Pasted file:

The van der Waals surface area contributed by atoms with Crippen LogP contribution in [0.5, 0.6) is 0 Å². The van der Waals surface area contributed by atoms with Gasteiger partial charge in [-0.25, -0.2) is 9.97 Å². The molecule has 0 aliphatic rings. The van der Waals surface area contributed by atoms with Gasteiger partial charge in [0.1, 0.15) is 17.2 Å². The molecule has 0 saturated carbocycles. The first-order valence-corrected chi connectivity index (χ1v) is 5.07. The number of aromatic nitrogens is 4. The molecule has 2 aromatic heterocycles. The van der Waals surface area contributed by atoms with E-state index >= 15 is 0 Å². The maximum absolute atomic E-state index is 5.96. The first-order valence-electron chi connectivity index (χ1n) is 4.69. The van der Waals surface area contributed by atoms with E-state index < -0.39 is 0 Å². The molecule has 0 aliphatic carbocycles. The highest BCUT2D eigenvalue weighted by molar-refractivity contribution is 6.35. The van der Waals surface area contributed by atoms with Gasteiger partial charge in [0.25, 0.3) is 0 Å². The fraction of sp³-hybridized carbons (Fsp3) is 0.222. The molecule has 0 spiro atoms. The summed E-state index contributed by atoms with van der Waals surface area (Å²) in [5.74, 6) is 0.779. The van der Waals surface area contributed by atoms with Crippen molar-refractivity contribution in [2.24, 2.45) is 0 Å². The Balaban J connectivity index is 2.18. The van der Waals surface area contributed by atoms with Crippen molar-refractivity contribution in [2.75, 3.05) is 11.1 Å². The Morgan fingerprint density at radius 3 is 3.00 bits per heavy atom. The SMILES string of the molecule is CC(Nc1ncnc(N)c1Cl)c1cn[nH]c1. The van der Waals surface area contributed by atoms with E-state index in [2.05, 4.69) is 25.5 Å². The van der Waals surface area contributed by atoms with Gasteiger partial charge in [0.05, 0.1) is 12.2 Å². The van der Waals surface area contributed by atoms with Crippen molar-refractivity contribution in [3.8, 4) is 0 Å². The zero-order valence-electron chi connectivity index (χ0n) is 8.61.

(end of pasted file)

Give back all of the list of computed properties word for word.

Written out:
The van der Waals surface area contributed by atoms with Crippen LogP contribution in [0.5, 0.6) is 0 Å². The van der Waals surface area contributed by atoms with Gasteiger partial charge in [-0.25, -0.2) is 9.97 Å². The molecule has 0 aliphatic rings. The van der Waals surface area contributed by atoms with Gasteiger partial charge in [0.1, 0.15) is 17.2 Å². The molecule has 0 saturated carbocycles. The first-order valence-corrected chi connectivity index (χ1v) is 5.07. The number of aromatic nitrogens is 4. The molecule has 2 aromatic heterocycles. The van der Waals surface area contributed by atoms with E-state index >= 15 is 0 Å². The maximum absolute atomic E-state index is 5.96. The first-order valence-electron chi connectivity index (χ1n) is 4.69. The van der Waals surface area contributed by atoms with E-state index < -0.39 is 0 Å². The molecule has 0 aliphatic carbocycles. The highest BCUT2D eigenvalue weighted by molar-refractivity contribution is 6.35. The van der Waals surface area contributed by atoms with Gasteiger partial charge in [0.25, 0.3) is 0 Å². The fraction of sp³-hybridized carbons (Fsp3) is 0.222. The molecule has 0 spiro atoms. The summed E-state index contributed by atoms with van der Waals surface area (Å²) in [5.74, 6) is 0.779. The van der Waals surface area contributed by atoms with Crippen molar-refractivity contribution in [2.24, 2.45) is 0 Å². The Balaban J connectivity index is 2.18. The van der Waals surface area contributed by atoms with Crippen molar-refractivity contribution in [2.75, 3.05) is 11.1 Å². The Morgan fingerprint density at radius 3 is 3.00 bits per heavy atom. The SMILES string of the molecule is CC(Nc1ncnc(N)c1Cl)c1cn[nH]c1. The van der Waals surface area contributed by atoms with E-state index in [2.05, 4.69) is 25.5 Å². The van der Waals surface area contributed by atoms with Gasteiger partial charge in [0.05, 0.1) is 12.2 Å². The van der Waals surface area contributed by atoms with Crippen molar-refractivity contribution in [3.8, 4) is 0 Å². The zero-order valence-electron chi connectivity index (χ0n) is 8.61.